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s.10A Landlord & Tenant Act 1987

Comment 1st July 2010

This section makes it an offence not to offer lessees pre-emption rights on the disposal of a Freehold by a landlord.  Pre-emption rights are essentially a civil matter between landlords and tenants and the legislation provides excellent remedies where pre-emption rights have not been offered.  The purchaser can be forced to sell to the lessees at a price that the purchaser paid.  The purchaser ends up out of pocket for his legal expenses and other expenses of purchase including stamp duty.  That is a disincentive for any purchaser to purchase a property without ensuring that the seller has first offered pre-emption rights.

It is fundamentally wrong to enforce civil remedies with criminal sanctions.  This introduces direct state interference in the relationship of landlord and tenant.  Whereas it is the function of government to regulate such relationships by the introduction of the sort of laws that we see in the earlier sections in this act it is not the function of the state then to directly enforce by criminal sanctions.  The lessees can enforce through the County Court and that is perfectly adequate.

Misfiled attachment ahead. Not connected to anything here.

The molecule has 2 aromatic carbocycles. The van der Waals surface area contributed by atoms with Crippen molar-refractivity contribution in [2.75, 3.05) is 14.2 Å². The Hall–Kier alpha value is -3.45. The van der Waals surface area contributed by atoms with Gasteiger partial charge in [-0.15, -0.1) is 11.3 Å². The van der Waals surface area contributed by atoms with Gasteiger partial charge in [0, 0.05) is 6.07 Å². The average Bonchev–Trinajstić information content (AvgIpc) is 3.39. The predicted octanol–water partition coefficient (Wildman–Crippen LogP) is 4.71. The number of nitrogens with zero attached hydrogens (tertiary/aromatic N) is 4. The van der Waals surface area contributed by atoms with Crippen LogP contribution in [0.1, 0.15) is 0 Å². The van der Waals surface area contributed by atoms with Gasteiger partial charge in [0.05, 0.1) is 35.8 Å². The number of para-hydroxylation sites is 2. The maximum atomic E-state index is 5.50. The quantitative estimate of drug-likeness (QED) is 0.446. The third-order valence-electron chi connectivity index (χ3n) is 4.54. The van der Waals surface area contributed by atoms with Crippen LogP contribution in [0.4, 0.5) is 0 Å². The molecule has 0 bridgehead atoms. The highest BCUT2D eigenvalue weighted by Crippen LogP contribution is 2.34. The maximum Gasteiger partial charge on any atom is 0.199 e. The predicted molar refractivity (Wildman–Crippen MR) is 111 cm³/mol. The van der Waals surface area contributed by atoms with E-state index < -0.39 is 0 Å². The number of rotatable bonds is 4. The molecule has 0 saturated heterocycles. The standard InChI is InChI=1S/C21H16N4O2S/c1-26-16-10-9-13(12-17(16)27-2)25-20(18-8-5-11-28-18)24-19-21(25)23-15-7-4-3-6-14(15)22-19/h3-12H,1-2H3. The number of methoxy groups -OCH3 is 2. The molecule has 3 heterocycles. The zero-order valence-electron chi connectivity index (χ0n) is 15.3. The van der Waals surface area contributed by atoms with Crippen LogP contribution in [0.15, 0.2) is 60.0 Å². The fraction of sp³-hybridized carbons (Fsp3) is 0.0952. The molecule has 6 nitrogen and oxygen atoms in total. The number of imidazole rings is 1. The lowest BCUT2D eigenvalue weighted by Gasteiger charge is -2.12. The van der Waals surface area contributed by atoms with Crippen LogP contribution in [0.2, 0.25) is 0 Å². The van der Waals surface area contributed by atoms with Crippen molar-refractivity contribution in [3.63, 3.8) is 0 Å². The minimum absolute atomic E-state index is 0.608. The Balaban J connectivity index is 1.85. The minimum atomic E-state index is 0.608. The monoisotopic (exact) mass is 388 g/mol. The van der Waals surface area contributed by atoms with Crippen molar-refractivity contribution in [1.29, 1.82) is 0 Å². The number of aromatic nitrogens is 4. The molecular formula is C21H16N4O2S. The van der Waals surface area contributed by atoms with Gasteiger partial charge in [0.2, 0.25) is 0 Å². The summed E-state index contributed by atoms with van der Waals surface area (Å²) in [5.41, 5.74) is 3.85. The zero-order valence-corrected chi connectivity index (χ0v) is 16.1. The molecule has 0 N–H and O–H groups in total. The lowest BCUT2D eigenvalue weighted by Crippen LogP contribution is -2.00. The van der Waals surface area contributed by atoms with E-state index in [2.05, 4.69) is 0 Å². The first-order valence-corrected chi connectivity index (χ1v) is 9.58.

I am not actually aware of any prosecutions under this section which suggests that the section is just unnecessary legislation which can be removed.

Why does this matter?

It removes an unnecessary offence which seldom if at all has been prosecuted and which introduces criminal sanctions into the relationship between landlords and tenants.

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